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Prelude to Galileo

Essays on Medieval and Sixteenth-Century Sources of Galileo’s Thought

  • William A. Wallace

Part of the Boston Studies in the Philosophy of Science book series (BSPS, volume 62)

Table of contents

  1. Front Matter
    Pages i-xvi
  2. Medieval Prologue

    1. Front Matter
      Pages 1-1
    2. William A. Wallace
      Pages 3-28
  3. The Sixteenth-Century Achievement

    1. Front Matter
      Pages 49-49
    2. William A. Wallace
      Pages 64-77
    3. William A. Wallace
      Pages 78-90
    4. William A. Wallace
      Pages 91-109
    5. William A. Wallace
      Pages 110-126
  4. Galileo in the Sixteenth-Century Context

    1. Front Matter
      Pages 127-127
    2. William A. Wallace
      Pages 129-159
    3. William A. Wallace
      Pages 160-191
    4. William A. Wallace
      Pages 192-252
    5. William A. Wallace
      Pages 253-263
    6. William A. Wallace
      Pages 264-285
    7. William A. Wallace
      Pages 286-299
  5. From Medieval to Early Modern Science

    1. Front Matter
      Pages 301-301
    2. William A. Wallace
      Pages 303-319
    3. William A. Wallace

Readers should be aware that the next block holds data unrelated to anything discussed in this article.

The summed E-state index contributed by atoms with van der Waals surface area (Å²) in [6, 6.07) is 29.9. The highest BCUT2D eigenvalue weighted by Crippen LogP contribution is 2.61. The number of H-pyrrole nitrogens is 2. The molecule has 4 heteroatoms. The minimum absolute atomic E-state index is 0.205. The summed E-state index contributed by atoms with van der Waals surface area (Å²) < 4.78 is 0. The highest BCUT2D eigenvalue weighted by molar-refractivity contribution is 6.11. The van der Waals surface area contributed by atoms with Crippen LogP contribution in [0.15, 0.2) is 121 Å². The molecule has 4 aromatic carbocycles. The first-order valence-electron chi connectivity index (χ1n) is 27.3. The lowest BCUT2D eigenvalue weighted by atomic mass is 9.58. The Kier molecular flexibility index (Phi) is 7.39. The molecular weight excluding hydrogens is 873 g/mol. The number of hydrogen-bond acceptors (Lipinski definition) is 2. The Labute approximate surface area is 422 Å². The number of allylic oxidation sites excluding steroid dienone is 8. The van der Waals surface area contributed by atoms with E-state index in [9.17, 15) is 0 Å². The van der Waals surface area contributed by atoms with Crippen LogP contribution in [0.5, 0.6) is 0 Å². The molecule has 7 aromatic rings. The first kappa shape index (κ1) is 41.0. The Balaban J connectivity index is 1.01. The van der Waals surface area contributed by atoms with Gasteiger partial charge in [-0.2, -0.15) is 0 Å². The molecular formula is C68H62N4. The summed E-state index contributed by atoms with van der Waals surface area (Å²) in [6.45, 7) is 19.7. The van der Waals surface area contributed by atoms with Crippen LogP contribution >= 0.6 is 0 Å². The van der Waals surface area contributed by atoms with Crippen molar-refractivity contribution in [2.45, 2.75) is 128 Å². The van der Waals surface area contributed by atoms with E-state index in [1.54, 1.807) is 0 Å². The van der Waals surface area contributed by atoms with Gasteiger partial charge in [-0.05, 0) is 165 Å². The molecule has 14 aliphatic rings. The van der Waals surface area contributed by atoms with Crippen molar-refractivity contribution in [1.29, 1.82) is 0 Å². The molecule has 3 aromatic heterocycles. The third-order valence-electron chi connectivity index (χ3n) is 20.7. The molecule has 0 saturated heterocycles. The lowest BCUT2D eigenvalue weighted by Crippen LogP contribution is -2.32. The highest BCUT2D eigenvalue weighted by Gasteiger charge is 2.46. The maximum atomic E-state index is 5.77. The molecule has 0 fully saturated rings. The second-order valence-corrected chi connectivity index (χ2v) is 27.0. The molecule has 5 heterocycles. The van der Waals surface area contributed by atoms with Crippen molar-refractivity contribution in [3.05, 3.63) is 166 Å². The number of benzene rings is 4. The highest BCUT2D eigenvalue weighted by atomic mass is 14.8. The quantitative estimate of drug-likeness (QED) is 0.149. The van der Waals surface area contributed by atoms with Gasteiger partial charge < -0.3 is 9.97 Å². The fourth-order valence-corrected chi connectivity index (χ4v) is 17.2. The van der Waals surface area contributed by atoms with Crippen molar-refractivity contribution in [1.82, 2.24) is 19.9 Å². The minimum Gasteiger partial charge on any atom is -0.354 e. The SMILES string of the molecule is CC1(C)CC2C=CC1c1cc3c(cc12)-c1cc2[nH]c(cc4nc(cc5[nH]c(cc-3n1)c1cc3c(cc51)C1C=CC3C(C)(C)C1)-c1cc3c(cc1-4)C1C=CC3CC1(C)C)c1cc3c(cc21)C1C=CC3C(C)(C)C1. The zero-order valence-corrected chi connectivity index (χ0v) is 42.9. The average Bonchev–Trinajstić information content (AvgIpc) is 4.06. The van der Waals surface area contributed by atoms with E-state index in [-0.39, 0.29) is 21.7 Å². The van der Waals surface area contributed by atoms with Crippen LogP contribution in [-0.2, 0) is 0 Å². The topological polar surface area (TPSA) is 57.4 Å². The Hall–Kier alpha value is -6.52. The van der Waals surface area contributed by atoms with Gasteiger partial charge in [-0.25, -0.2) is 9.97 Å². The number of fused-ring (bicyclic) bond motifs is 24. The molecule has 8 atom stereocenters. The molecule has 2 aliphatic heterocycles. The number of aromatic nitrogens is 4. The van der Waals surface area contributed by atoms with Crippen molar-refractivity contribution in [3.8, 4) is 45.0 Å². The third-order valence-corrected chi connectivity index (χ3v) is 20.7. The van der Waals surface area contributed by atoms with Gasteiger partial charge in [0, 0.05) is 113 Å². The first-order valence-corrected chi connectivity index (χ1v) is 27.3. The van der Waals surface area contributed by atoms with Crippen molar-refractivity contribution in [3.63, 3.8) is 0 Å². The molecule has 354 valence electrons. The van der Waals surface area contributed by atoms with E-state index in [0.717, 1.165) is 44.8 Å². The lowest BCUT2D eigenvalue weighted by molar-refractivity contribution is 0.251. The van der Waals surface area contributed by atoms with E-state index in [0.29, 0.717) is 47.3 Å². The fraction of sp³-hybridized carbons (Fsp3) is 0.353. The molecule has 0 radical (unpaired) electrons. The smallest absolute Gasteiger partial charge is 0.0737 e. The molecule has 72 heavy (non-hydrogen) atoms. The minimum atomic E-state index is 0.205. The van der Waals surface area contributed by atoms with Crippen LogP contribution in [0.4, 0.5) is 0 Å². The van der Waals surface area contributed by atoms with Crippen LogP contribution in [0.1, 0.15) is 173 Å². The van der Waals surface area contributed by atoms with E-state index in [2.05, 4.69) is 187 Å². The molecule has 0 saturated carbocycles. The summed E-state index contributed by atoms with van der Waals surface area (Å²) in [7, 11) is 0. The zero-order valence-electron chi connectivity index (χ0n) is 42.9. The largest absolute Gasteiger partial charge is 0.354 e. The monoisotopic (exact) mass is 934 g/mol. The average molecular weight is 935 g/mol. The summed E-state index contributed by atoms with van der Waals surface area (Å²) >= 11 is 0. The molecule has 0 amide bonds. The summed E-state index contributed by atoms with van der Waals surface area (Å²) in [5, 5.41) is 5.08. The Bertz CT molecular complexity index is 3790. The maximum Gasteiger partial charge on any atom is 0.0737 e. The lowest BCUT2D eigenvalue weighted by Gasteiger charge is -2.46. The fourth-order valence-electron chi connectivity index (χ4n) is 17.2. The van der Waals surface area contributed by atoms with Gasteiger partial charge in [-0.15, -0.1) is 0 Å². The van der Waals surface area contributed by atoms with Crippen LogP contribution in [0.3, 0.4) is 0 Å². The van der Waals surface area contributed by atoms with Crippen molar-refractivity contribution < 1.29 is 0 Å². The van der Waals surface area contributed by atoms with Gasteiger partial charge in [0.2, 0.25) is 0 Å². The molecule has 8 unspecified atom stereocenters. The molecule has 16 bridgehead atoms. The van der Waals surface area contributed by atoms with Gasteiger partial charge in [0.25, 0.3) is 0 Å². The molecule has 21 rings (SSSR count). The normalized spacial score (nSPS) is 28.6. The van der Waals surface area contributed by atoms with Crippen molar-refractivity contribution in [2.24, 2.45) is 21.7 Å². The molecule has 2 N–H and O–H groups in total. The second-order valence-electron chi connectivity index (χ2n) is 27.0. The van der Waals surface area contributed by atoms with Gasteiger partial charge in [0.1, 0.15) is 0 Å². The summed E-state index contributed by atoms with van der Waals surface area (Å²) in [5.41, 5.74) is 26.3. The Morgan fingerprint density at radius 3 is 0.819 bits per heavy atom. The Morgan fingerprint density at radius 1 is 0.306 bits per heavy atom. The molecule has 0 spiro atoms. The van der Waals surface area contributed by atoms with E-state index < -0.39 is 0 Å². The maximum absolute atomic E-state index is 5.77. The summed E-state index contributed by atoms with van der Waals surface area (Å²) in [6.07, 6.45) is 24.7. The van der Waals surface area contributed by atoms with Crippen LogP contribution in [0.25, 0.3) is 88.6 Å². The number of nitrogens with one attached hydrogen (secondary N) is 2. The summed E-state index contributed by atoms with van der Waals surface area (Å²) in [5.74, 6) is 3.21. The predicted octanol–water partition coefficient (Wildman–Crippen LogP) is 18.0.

Pages 320-340
    4. William A. Wallace
      Pages 341-348
  6. Back Matter
    Pages 349-372

About this book

Introduction

Can it be true that Galilean studies will be without end, without conclusion, that each interpreter will find his own Galileo? William A. Wallace seems to have a historical grasp which will have to be matched by any further workers: he sees directly into Galileo's primary epoch of intellectual formation, the sixteenth century. In this volume, Wallace provides the companion to his splendid annotated translation of Galileo 's Early Notebooks: The Physical Questions (University of Notre Dame Press, 1977), pointing to the 'realist' sources, mainly unearthed by the author himself during the past two decades. Explicit controversy arises, for the issues are serious: nominalism and realism, two early rivals for the foundation of knowledge, contend at the birth of modem science, OI better yet, contend in our modem efforts to understand that birth. Related to this, continuity and discontinuity, so opposed to each other, are interwoven in the interpretive writings ever since those striking works of Duhem in the first years of this century, and the later studies of Annaliese Maier, Alexandre Koyre and E. A. Moody. Historio­ grapher as well as philosopher, WaUace has critically supported the continuity of scientific development without abandoning the revolutionary transforma­ tive achievement of Galileo's labors. That continuity had its contemporary as well as developmental quality; and we note that William Wallace's Prelude studies are complementary to Maurice A.

Keywords

Galileo Galilei realism science

Authors and affiliations

  • William A. Wallace
    • 1
  1. 1.School of PhilosophyThe Catholic University of AmericaWashington, D.C.USA

Bibliographic information

  • DOI https://doi.org/10.1007/978-94-009-8404-2
  • Copyright Information Springer Science+Business Media B.V. 1981
  • Publisher Name Springer, Dordrecht
  • eBook Packages Springer Book Archive
  • Print ISBN 978-94-009-8406-6
  • Online ISBN 978-94-009-8404-2
  • Series Print ISSN 0068-0346
  • Buy this book on publisher's site